1.The Russian Revolution was a major event in world history
a.Discuss one political occurrence and one social cause of the Revolution.
b.Discuss Lenin's role in the Russian Revolution
c.Discuss how Stalin influenced the Russian revolution
The differences between Lenin and the Mensheviks became sharper in the Revolution of 1905 and its aftermath, when Lenin moved to a distinctly original view on two issues: class alignments in the revolution and the character of the post-revolutionary regime.
The outbreak of the revolution, in January 1905, found Lenin abroad in Switzerland, and he did not return to Russia until November. Immediately Lenin set down a novel strategy. Both wings of the RSDWP, Bolshevik and Menshevik, adhered to Plekhanov's view of the revolution in two stages: first, a bourgeois revolution; second, a proletarian revolution (see above). But the Mensheviks argued that the bourgeois revolution must be led by the bourgeoisie, with whom the proletariat must ally itself in order to make the democratic revolution.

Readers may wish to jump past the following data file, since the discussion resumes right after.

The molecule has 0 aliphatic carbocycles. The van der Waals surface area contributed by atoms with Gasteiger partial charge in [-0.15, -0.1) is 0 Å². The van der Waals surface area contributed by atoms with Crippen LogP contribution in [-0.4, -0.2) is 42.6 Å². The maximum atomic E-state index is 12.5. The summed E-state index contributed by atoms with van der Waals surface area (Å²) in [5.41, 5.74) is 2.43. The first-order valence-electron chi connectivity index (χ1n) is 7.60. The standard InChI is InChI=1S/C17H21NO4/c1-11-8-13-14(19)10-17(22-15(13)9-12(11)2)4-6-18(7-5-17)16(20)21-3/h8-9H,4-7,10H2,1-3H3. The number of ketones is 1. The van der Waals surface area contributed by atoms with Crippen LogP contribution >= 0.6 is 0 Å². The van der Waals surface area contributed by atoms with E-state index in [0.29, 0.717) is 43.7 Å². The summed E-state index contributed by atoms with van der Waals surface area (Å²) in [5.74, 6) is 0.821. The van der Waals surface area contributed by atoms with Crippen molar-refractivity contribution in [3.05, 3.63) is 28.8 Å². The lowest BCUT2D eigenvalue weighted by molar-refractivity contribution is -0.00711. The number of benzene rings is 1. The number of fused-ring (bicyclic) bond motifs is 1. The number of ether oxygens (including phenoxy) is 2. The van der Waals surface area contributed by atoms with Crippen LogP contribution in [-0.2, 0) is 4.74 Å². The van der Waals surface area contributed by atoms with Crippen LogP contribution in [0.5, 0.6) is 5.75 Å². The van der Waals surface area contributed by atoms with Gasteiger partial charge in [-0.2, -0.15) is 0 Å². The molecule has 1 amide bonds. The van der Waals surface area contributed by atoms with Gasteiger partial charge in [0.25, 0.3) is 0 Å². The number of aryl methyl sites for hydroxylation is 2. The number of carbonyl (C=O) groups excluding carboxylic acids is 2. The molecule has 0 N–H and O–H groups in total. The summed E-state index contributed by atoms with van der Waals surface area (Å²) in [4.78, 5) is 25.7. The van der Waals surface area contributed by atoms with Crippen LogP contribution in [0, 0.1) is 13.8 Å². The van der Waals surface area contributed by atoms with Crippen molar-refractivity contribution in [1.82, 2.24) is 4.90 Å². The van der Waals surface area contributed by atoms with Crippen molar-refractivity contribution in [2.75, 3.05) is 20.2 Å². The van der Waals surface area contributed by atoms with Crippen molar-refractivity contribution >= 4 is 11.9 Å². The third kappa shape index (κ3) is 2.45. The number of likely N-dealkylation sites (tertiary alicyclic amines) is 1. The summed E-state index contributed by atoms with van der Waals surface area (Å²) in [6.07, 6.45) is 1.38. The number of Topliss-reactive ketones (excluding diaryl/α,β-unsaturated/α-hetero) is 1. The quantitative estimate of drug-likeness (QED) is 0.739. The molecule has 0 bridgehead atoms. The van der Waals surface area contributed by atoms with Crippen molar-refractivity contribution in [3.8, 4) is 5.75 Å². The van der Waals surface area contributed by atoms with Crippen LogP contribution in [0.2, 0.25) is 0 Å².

This would bring the liberal bourgeoisie to full power, whereupon the RSDWP would act as the party of opposition. Lenin defiantly rejected this kind of alliance and post-revolutionary regime. Hitherto he had spoken of the need for the proletariat to win "hegemony" in the democratic revolution. Now he flatly declared that the proletariat was the driving force of the revolution and that its only reliable ally was the peasantry. The bourgeoisie he branded as hopelessly counterrevolutionary and too cowardly to make their own revolution. Thus, unlike the Mensheviks, Lenin henceforth banked on an alliance that would establish a "revolutionary democratic dictatorship of the proletariat and the peasantry." Nor would the revolution necessarily stop at the first stage, the bourgeois revolution. If the Russian revolution should inspire the western...